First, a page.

Alan Bates

13) Favorite DVD extra
Kevin Smith's hour-plus presentation of deleted scenes from DOGMA.

14) Brian De Palma’s Scarface— yes or no?
Sure, though I don't have any strong feelings for it one way or the other.

15) Best comic moment from a horror film that is not a horror comedy (Young Frankenstein, Love At First Bite, et al.)
Ken Foree completely pimped out with a fur coat in DAWN OF THE DEAD.

16) Jane Birkin or Edwige Fenech?
Jane Birkin

17) Favorite Wong Kar-wai movie

18) Best horrific moment from a comedy that is not a horror comedy
When I was a kid the rabbit in MONTY PYTHON AND THE HOLY GRAIL scared the hell out of me.

19) From 2010, a specific example of what movies are doing right…
Crime films are getting good again, and making it to more theaters: THE SQUARE, A PROPHET, ANIMAL KINGDOM...

20) Ryan Reynolds or Chris Evans?
Chris Evans hasn't been in any shitty romantic comedies (that I recall), has been in a great Danny Boyle film (SUNSHINE), and will play my favorite comic book character. 'Nuff said.

21) Speculate about the future of online film writing. What’s next?
As more and more people find a voice online, it's going to get harder to write about film for a living, or to even get paid for it. For every fresh, articulate voice that rises with something to say and the means to intelligently express it, there will be a greater number of uninformed, ill-mannered and childish squawks that will strive to drown those voices back into the fetid stream of the underground. Let's hope they fail.

22) Roger Livesey or David Farrar?
Have you seen Davids Farrar's entrance in BLACK NARCISSUS? So ridiculous it instantly becomes awesome.

23) Best father/child (male or female) movie star combo
No jokes. Kirk and Michael Douglas.

24) Favorite Freddie Francis movie (as Director)
Shame to say I've never seen any of his films, but I just added CRAZE (1974) to my Netflix queue based on its description (Jack Palance sacrifices women to an African Doll. Anyone interested: look under Freddie Francis and add SLASHER CINEMA).

25) Bringing Up Baby or The Awful Truth?

26) Tina Fey or Kristen Wiig?
Tina Fey.

27) Name a stylistically important director and the best film that would have never been made without his/her influence.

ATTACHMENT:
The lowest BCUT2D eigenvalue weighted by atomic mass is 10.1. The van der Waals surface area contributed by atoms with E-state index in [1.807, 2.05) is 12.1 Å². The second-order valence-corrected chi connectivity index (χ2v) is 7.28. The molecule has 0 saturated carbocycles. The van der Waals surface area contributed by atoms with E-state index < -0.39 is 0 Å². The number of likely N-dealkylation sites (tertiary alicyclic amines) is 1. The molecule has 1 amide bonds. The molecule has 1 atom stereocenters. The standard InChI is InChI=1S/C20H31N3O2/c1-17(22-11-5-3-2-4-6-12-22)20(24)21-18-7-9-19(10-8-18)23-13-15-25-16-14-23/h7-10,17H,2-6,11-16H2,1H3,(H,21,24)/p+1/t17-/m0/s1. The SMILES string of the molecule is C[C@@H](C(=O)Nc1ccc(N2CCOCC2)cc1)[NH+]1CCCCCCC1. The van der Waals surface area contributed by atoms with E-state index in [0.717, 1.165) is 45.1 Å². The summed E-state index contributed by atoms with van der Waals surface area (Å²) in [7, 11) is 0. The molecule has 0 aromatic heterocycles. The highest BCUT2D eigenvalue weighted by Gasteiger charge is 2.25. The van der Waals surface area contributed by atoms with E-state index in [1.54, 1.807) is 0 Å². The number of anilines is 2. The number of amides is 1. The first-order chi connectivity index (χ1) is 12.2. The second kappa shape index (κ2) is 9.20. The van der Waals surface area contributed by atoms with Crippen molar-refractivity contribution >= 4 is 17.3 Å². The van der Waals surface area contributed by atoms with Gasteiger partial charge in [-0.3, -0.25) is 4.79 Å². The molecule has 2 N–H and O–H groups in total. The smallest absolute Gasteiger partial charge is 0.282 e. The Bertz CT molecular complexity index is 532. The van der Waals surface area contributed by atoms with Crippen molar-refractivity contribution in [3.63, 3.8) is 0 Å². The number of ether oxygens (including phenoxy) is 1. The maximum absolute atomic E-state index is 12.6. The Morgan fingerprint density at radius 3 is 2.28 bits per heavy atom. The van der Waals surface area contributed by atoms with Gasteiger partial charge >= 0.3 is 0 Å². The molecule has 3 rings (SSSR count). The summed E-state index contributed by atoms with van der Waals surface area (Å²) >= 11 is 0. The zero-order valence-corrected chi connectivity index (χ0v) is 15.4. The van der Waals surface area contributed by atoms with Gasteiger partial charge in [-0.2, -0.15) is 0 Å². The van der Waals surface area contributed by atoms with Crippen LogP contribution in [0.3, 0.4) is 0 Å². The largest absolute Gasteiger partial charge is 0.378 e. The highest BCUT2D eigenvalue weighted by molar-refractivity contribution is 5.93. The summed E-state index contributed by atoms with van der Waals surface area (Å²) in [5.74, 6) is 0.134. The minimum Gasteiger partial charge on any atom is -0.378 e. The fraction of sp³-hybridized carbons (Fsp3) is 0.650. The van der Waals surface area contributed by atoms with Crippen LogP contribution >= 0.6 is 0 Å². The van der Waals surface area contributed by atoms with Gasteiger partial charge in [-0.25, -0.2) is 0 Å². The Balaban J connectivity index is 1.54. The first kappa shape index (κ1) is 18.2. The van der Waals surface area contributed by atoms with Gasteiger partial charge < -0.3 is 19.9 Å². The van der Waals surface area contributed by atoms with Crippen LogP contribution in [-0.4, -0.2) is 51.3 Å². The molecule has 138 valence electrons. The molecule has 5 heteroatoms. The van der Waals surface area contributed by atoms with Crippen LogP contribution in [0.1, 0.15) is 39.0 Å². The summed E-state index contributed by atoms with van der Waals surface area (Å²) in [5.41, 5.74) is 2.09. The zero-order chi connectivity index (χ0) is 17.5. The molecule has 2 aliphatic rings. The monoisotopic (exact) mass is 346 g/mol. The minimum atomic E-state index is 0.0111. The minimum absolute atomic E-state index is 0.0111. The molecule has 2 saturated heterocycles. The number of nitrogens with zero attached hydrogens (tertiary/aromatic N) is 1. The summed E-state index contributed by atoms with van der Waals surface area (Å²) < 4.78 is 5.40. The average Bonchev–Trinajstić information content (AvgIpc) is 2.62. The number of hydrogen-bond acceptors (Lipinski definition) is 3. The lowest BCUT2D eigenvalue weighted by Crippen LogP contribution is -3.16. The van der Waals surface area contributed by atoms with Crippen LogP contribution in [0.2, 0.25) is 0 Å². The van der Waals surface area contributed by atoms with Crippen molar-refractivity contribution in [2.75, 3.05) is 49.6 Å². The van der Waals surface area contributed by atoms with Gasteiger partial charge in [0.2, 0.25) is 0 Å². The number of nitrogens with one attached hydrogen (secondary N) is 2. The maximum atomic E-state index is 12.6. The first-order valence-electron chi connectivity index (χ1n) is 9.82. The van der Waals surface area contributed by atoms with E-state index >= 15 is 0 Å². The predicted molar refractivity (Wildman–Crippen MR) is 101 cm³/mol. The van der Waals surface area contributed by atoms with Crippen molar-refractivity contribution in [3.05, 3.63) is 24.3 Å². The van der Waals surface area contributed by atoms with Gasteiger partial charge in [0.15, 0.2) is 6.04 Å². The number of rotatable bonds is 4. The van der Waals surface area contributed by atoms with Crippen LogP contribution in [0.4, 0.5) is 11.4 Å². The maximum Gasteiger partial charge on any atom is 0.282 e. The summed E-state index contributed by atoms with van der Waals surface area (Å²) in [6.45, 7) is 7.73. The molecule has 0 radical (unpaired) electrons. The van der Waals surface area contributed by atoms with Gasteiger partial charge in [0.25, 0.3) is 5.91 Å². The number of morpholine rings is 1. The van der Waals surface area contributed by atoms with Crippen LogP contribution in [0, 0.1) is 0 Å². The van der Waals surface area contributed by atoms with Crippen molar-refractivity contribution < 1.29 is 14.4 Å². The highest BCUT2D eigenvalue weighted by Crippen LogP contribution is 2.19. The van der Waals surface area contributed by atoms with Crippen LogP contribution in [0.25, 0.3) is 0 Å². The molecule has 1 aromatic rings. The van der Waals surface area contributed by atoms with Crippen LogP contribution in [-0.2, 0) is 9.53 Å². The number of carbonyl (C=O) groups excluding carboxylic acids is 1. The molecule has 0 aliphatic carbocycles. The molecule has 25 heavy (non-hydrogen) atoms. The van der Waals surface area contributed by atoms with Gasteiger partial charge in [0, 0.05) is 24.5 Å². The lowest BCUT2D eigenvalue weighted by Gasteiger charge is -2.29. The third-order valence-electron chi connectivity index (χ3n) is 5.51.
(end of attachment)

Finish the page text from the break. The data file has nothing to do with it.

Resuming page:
Kurosawa may still have made it, but without the films of John Ford we might have a very different SEVEN SAMURAI.

28) Movie you’d most enjoy seeing remade and transplanted to a different culture (i.e. Yimou Zhang’s A Woman, a Gun and a Noodle Shop.)
TAXI DRIVER transplanted to Brazil, a la CITY OF GOD.

 29) Link to a picture/frame grab of a movie image that for you best illustrates bliss. Elaborate.
Rather than the obvious Christ reference, I prefer to see the final shot of Hal Ashby's wonderful BEING THERE (1979) as the visual representation of Chance the Gardener's state of mind, which seems to be as close to bliss as my admittedly tired mind can fathom.

30) With a tip of that hat to Glenn Kenny, think of a just-slightly-inadequate alternate title for a famous movie. (Examples from GK: Fan Fiction; Boudu Relieved From Cramping; The Mild Imprecation of the Cat People)

Goodnight, folks! Remember to tip your waitress!


  1. Chimes at Midnight is fantastic. Even after only seeing it in a cheap dimestore VHS copy from the old Facets Video in Chi-Town, it seems a masterpiece to me.

    And U know, I never even thought of Ingrid/Isabella combo for Mother/Daughter Q. What the Hell is wrong w/ me!?

  2. Thanks, Kevyn. I keep waiting for a great version to get a legitimate release, but based on everything I keep hearing, I may have to pony up for one of the DVD-R copies on sale over on ebay or Amazon.

    As for the question, my initial thought was for Diane Ladd/Laura Dern from WILD AT HEART, which eventually led me down the road to BLUE VELVET and there you go!

  3. Hate to tell you this but ALL ABOUT EVE was not a Preston Sturges movie.